Data Warehousing and Data Science

21 February 2019

Data Files – Delimiter and Qualifier

Filed under: Data Warehousing — Vincent Rainardi @ 8:06 am

Suppose you got to specify a file spec for your data supplier to send their data via FTP. Would you request them to send you Excel files or CSV files? Do you prefer a tab delimited text file or pipe delimited? Do you ask them to qualify their string with double quotes?

Excel or CSV

I would prefer CSV files than Excel files, because the number of columns in Excel which can be read by SSIS is limited to 255 columns (see link). Whereas in CSV files there are no limitation regarding the number of columns.

To overcome this limitation we need to import it twice (or three times) using two data source components and then join them. But in order to join them we will need to have an identity column, which will become the join criteria (see link). We also need to be careful with the performance when joining because merge join can be slow.

The second issue with Excel file is the OLE DB Provider installed in the server where SSIS is running, otherwise we could get an error message saying that “OLE DB provider Microsoft.ACE.OLEDB.12.0 is not registered” (see link). The “Use 32 bit runtime” in the SQL Agent job step and Run64BitRunTime in the project property are also affecting this.

The other disadvantage of importing an Excel file is dealing with zero in the front of a string, such as “007”, which automatically becomes number 7.

Also numbers which are in scientific notation, such as 1.23E21, which will then be imported as a string rather a number, causing a failure. If it is in CSV it written as 1230000000000000000000 in the file and imported as a number.

The other limitation of Excel is about cells containing long strings, such as 2000 characters, being cut to 256 characters. This issue only happens before 2007 edition.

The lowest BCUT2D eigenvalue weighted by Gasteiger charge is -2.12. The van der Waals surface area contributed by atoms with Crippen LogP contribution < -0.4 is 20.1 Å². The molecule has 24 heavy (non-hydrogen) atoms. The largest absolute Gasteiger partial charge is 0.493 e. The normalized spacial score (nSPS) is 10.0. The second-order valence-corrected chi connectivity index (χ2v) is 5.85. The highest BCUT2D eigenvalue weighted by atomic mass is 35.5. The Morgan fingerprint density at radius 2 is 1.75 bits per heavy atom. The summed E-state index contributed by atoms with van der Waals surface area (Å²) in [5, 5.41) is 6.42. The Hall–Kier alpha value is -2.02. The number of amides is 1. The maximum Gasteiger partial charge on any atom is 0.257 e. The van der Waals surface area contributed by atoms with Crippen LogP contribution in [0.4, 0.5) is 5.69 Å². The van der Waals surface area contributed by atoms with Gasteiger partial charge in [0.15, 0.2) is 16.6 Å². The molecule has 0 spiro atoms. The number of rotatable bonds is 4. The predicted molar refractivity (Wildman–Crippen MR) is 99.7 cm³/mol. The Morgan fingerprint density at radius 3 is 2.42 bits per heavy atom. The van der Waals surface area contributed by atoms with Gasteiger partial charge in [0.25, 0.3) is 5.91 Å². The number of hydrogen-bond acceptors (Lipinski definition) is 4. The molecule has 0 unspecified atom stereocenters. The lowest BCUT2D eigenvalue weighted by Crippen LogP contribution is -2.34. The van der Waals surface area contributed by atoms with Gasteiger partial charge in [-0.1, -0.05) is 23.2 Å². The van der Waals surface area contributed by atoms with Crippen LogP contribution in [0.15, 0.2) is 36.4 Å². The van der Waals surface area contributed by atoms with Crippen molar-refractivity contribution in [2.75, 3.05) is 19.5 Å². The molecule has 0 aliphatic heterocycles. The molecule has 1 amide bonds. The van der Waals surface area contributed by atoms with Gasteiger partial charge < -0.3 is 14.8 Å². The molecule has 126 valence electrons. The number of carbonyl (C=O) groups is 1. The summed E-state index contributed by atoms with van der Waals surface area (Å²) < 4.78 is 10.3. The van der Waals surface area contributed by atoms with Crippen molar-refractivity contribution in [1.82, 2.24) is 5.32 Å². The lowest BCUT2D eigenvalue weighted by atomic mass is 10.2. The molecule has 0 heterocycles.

What delimiter do you prefer: comma, pipe or tab?

The problem with CSV or a comma delimited file is that we have comma in the data. This causes misalignment when the file is imported. For example, if there are 10 columns, and one of them has a comma, this row will become 11 columns. This problem is known in the IT world as “delimiter collision”, see here: link.

Comma in the data is very common when dealing with numeric fields, such as “123,000”. Or, in countries like Indonesia which uses comma as a decimal point, it is like this: “100,23”.

We can enclose it with double quotes, but why not eliminate the problem in the first place? That’s why for text files people prefer pipe delimiter or tab delimiter. Text file with tab delimiter is known as tab-separated values, or TSV (link), but pipe delimited files are not known as PSV. We do have DSV though, which stands for Delimiter Separated Values (link).

Pipe is generally preferable because of the perception that it is rarer than tab. Some strings may contains tab, for example in a commentary field.


Qualifier means enclosing the data with something, such as double quote. Double quote is the most common delimiter. Other delimiters (but far less common) are single quote and brackets. There are 3 different types of bracket, i.e. [ ], < > and { }.

The issue with double quote delimiter is that the data may contain double quote, such as in commentary fields. This applies to other delimiters too. That’s why it is ideal to use pipe delimiter, without qualifier.

So that’s my preferred choice for the format of a data file, if I can choose it: pipe delimited text file without qualifiers. But unfortunately, in reality, we very rarely get the opportunity to choose the format. Usually the vendor dictates the format because the same file goes to many customers.

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